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Entries in Change Management (2)

Monday
Oct082012

When IT is in Crisis

We often get asked to help companies return their environment to stability.  Companies can erode customer good will and lose business with extended or recurring IT issues.

When IT organizations find themselves in crisis, digging out can be difficult. 

We’ve covered stability issues in the past, in two posts “The Insanity Must Stop” and “Change Management.”  For a company to reach out for help indicates strength.

Why strength?

Weak organizations will continue to try an solve the issue.  When “really bad,” this often takes a toll on staff.  People make mistakes when they are tired.  Engaged management sets ego aside and asks for (ultra-confidential) assistance.

A strong organization will recognize a fresh perspective is often needed to objectively understand the situation and make positive strides.

We deploy a team of experienced professionals (20+ years) with interdisciplinary perspectives, including:

  • Process Analysis – to review processes for issues, particularly in the change and configuration management space (often weak change processes can cause instability.)
  • Data Analysis – to gain a perspective from any ticketing system (such as BMC Remedy, ServiceNow, CA Service Desk Manager) or error logs.
  • Interviewing – To collect data from the front lines. 
  • Subject Matter Expert – if the client appears to be having issues in a single technical discipline, we bring a Subject Matter Expert in this discipline.

We do a time boxed assessment, limiting ourselves for a first pass.  We use our methodology of SCAN-FOCUS-ACT-CONFIRM:

  • Scan – Rapid, high-level, holistic assessment identifying areas for further research. During the scan phase, conceptual models are established, risks and opportunities are identified
  • Focus – Targeted analysis detailing opportunity and risk areas. Areas are scrutinized and evaluated thoroughly.
  • Act – Execute action plans delivering solid results using client’s staff, vendors, and third-party consultants.
  • Confirm – Assure deliverables achieved the desired business impact, reentering the process if needed.

The S-FAC methodology originated with MG Taylor’s Scan-Focus-Act model with a goal of a swift assessment, followed by a focused effort and action. Harvard Partners added the Confirm step as we believe validating results achieving the intended business goal is critical.

In a production stability assessment, we do a quick SCAN developing a list of FOCUS areas for further investigation.  We do this in a week to two weeks (of really long, completely intense days.)

At the end, we are able to produce an assessment with actionable steps to be “ACTED” on by the company, either independently or with our ongoing participation.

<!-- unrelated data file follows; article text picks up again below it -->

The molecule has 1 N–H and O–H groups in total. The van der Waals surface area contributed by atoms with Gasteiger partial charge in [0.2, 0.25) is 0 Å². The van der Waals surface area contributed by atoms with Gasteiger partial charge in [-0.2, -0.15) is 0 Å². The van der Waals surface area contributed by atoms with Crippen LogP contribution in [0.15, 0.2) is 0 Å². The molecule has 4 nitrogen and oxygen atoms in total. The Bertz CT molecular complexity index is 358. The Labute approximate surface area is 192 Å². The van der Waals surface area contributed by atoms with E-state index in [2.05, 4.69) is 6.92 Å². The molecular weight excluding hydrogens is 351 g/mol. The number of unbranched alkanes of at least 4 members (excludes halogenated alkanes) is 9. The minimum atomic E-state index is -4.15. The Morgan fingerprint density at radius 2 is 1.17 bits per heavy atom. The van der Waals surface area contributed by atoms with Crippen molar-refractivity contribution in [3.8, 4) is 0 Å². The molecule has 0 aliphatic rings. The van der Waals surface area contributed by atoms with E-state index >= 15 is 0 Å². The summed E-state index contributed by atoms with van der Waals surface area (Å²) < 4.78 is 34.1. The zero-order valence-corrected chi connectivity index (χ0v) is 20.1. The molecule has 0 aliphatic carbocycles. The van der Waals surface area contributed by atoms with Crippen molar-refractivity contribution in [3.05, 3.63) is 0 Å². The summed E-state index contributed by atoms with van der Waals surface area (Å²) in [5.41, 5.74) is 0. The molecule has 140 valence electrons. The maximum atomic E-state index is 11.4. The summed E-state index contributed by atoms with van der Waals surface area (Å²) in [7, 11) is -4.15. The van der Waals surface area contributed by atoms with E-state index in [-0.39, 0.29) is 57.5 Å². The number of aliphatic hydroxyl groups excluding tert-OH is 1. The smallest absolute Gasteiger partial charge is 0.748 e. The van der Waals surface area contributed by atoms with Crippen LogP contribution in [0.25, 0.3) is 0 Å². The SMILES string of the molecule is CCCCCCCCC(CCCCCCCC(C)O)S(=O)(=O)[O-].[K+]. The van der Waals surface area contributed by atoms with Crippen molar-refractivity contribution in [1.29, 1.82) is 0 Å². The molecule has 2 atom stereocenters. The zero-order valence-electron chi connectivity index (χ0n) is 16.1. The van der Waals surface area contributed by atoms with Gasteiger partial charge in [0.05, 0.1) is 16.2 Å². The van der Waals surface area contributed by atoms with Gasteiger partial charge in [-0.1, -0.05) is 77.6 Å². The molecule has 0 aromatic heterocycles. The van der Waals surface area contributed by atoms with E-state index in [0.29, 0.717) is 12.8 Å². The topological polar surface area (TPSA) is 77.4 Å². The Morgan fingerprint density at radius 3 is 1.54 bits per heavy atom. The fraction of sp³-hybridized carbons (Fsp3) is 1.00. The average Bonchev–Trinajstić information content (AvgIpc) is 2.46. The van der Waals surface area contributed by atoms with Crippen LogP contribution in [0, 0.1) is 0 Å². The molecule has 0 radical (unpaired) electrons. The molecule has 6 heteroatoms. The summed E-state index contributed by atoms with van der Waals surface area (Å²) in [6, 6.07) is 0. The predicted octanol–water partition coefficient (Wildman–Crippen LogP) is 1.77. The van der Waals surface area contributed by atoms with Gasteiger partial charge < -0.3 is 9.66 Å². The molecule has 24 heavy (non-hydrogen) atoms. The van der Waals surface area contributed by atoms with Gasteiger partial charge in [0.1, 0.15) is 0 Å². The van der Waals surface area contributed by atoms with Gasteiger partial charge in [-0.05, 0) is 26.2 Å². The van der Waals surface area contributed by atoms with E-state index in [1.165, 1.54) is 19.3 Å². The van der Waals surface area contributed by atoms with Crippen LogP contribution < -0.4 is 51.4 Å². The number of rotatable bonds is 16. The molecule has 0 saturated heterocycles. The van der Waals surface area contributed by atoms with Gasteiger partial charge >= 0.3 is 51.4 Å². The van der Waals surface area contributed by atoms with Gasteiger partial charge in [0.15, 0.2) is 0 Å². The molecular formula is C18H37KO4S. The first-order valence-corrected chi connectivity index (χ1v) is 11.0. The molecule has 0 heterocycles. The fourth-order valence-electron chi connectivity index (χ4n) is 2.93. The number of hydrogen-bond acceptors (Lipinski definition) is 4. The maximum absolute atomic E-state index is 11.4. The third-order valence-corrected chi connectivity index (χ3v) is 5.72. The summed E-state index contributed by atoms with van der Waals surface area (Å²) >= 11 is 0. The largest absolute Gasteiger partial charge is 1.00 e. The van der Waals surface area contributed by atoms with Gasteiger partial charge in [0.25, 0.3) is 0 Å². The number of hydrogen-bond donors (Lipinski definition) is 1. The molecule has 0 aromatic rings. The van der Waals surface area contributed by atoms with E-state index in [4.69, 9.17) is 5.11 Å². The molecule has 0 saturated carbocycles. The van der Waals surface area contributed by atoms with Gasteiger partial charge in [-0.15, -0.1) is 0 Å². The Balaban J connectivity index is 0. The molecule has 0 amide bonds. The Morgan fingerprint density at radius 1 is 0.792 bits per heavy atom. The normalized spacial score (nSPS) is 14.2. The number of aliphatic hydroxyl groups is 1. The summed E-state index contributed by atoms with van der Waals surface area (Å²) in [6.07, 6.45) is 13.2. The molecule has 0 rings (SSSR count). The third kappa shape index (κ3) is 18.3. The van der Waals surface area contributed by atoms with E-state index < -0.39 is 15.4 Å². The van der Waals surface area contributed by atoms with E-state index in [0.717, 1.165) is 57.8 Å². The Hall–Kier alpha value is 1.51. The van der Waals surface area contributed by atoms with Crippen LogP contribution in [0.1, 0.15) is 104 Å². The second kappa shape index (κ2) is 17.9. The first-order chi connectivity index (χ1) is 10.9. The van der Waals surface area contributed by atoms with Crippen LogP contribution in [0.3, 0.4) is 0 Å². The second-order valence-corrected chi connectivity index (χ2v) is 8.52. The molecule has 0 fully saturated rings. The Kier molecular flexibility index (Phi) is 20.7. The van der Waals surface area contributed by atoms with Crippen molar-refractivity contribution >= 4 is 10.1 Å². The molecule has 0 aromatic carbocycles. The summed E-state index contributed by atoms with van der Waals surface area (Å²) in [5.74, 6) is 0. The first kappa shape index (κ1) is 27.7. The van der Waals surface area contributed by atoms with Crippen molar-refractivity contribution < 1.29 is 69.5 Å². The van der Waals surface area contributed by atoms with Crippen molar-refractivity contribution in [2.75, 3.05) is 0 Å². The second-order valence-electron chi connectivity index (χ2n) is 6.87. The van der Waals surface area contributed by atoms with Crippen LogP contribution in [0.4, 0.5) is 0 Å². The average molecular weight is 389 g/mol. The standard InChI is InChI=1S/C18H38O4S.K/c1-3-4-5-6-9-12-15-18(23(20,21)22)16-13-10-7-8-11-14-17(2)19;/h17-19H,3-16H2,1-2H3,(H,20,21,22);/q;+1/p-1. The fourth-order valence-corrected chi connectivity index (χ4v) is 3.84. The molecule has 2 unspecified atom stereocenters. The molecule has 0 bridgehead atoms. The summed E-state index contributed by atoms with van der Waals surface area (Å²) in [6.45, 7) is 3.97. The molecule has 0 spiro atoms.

Can companies do this analysis on their own?  Of course, and we find companies doing it every day.  When companies need a fresh perspective to get them over the hump, external views are often vital.

Can companies spend more time on analysis?  Yes.  Lots longer.  We simply believe in staunching the bleeding quickly, and then taking more time for further analysis.

What thorny IT issues have you experienced?

Monday
Jul092012

Change Management

Organizations experiencing instability are often perplexed as to why.  While there are occasional environmental factors (disk drive failures spiking three months after a cooling issue), most instability is introduced by change.

Organizations can have all the trappings of a good change process and still be poor executing change.  Simply having a meeting doesn’t make a change go well.  Often we find change meetings conducted with unspoken rules, such as “I won’t question your change if you don’t question mine.”

Successful change has to be baked in to everyone’s fiber.  Not doing change well can lead to catastrophic circumstances, as RBS found out recently after a failed software upgrade. 

When a client questions stability, we often chart the number of changes and the number of trouble tickets on a single chart.  This often produces a chart similar to the one shown.  You don’t have to be a statistician to see the relationship.

The quickest way to institute stability is often easily accomplished….freeze changes.  (While RBS was struggling with one subsidiary, they instituted a global change freeze.)  This draconian measure will eliminate all change induced issues….allowing visibility to any underlying issues.

Turning off the change faucet is easy.  This also creates issues, with application releases, patch cycles and the like.

Turning the faucet back on requires close scrutiny and square jawed determines to value stability.  Every change is examined, with attention to upfront planning, timeframes (including backout times), backout approaches, etc.  Leaning into changes rather than accepting the necessity of Big Bang is encouraged.

Getting through the change board becomes a (positive) challenge.  Failed changes require review, and people are held accountable.

Companies also frequently use artificial change freezes (quarter end, year-end).  Conceptually these are good ideas, as people are often on vacation and unavailable during these times.  The issue we see with immature processes is a rush to get changes in before the freeze, and then a corresponding glut of change afterwards.  When not appropriately managed, these activities actually have the inverse effect if introducing instability.

And as a practical matter, there is never really a freeze.  Business often has to continue…so a freeze becomes a frost.

During a frost, the basic tenants of good change management must be followed and not overlooked, “because we’re in a freeze.”

Good change management is an art and a science.  If your shop is flirting with instability, look at your change practices and philosophy.